The Nature of Learning Web Development

I started learning web development about three years ago. Many programmers and web developers that I have met started learning at a young age – high school or earlier. I, on the other hand, decided to start learning the web from scratch in 2012 after I had graduated from college. I always had an interest in computers and tech, but throughout my institutionalized academic career my passion was for physics and mathematics.  So I had never even written an HTML tag until I started self-teaching.

I was quite lost when I started my self-education journey. I thought about going back to school for a Computer Science degree but literally 0% of the professional programmers I spoke with recommended this path. Most said that while it would definitely be educational, it probably wouldn’t be worth the cost or time it would take to complete. Many degrees focus on theory rather than practical application, and since I was primarily interested in the web, I was worried that this specific topic wouldn’t have a big enough role in an all encompassing Computer Science curriculum.

So where to start learning?

I asked my professional back-end developer friend how he had learned. He said something like, “I’ve been coding for over 10 years”. I tried to get him to be more specific, and he said that I should really know my way around a database. So I spent a day or so writing SQL statements and taking notes about relational databases.

I next talked to a professional WordPress developer about my ambitions. He explained the difference between the front-end and back-end and suggested I pick a specialty. I had interest in both but decided on the front-end. I started to learn HTML, CSS and JavaScript through CodeAcademy.  I completed all the exercises within a few days and felt pretty big-headed. This stuff is easy!

I heard about an all-day continuing education class in front-end development at the university for about $500. There were several other courses that built upon this one that I could take in the following weeks, as well.  Although I had really liked CodeAcademy, I craved some structured learning and signed up. The course, while not bad, was not worth the money. I had done enough googling – for free – in a few days that had surpassed the entire course.

Jeffery Way gave a fantastic interview in which he said the following:

What’s particularly nice about online education is that it can be anything you want it to be. While traditional schooling has a tendency to force lesson plans (which I’ve never been a fan of, considering the price tag), when it comes to the online world, you’re in charge. You choose the path.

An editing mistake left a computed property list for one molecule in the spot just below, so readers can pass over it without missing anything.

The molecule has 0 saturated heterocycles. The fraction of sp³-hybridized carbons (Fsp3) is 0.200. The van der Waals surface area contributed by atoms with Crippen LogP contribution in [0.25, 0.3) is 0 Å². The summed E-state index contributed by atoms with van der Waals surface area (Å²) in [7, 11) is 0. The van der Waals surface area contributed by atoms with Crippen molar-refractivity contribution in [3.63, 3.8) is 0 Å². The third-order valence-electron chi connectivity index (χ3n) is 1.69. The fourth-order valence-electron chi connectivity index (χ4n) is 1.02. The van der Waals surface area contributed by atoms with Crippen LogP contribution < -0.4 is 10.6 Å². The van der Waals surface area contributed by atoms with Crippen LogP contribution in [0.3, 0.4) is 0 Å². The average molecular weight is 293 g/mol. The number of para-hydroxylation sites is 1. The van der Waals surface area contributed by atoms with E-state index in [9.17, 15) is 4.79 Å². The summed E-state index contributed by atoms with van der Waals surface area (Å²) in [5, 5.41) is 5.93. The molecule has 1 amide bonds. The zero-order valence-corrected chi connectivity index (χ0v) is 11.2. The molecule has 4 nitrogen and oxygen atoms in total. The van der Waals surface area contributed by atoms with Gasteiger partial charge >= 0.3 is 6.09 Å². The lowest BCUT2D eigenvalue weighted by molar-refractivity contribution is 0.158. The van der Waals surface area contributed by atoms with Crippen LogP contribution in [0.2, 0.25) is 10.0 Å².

Do platforms like Tuts+ disrupt the traditional medium? I’d say the answer is a big fat yes. As I tweeted not too long ago, at this point, I can’t imagine an environment where I’d find myself recommending to my future child that he or she should attend university. Perhaps there are merits to the social aspect of college (questionable, though), but, beyond that, I see it as little more than an excellent way to start your life with masses of debt.

If your goal, specifically, is to develop for the web, then the answer is even more obvious. The best education on the planet in this sphere is not exclusive to a cold brick building. It’s widely accessible for free around the web. We’re very fortunate that our community (web development) is so incredibly open about documenting their trials and experiments.

I continued to self-learn for a few months, using resources like Team Treehouse and CodeSchool. I built a few demo sites with my front-end skills and a little PHP. At this point, I thought I was pretty knowledgeable and decided to test the waters and apply for some entry-level jobs. I was offered an internship which I accepted with relish.  On my first day they wanted me to de-bug a broken web application built in a PHP MVC framework.  I quickly decided to seek and accept a more front-end friendly position. Long story short, in that position, I ended up taking more phone calls than writing lines of code.

I am grateful that these firms gave me opportunities. Internships and entry-level positions are wonderful things, but in my odd, specific case, they truly were not good fits. They did, however, teach me that I was still an extreme beginner.

In the same vein, sites such as CodeAcademy, TeamTreehouse, and CodeSchool are fantastic resources, and I am still a dedicated paying member of each of them. However, you can ace their various “Become a Web Developer” tracks and still be a complete novice. This is obvious to an experienced developer, but to a beginner, it is not as clear. I see posts all the time on r/webdev along the lines of, “I did x, y and z. Could I land an entry level position?” The fact is, for beginners in this field, it’s hard to know. It’s not like other professions where you go to college for so many years and come out knowing what you need to know.

After these brief positions, I buckled down and continued my self-education. I practiced every day and learned Git, the command line, CSS preprocessors, JavaScript task runners, HTML5 APIs, WordPress, etc.

There is a lot of trial and error. And you know what? While it is daunting for newcomers, this aspect is by far the most beautiful thing about web development and programming.

Cecily Carver wrote an excellent article entitled, “Things I Wish Someone Had Told Me When I Was Learning How to Code”.  I highly suggest reading it if you are a beginner or otherwise. She says the following: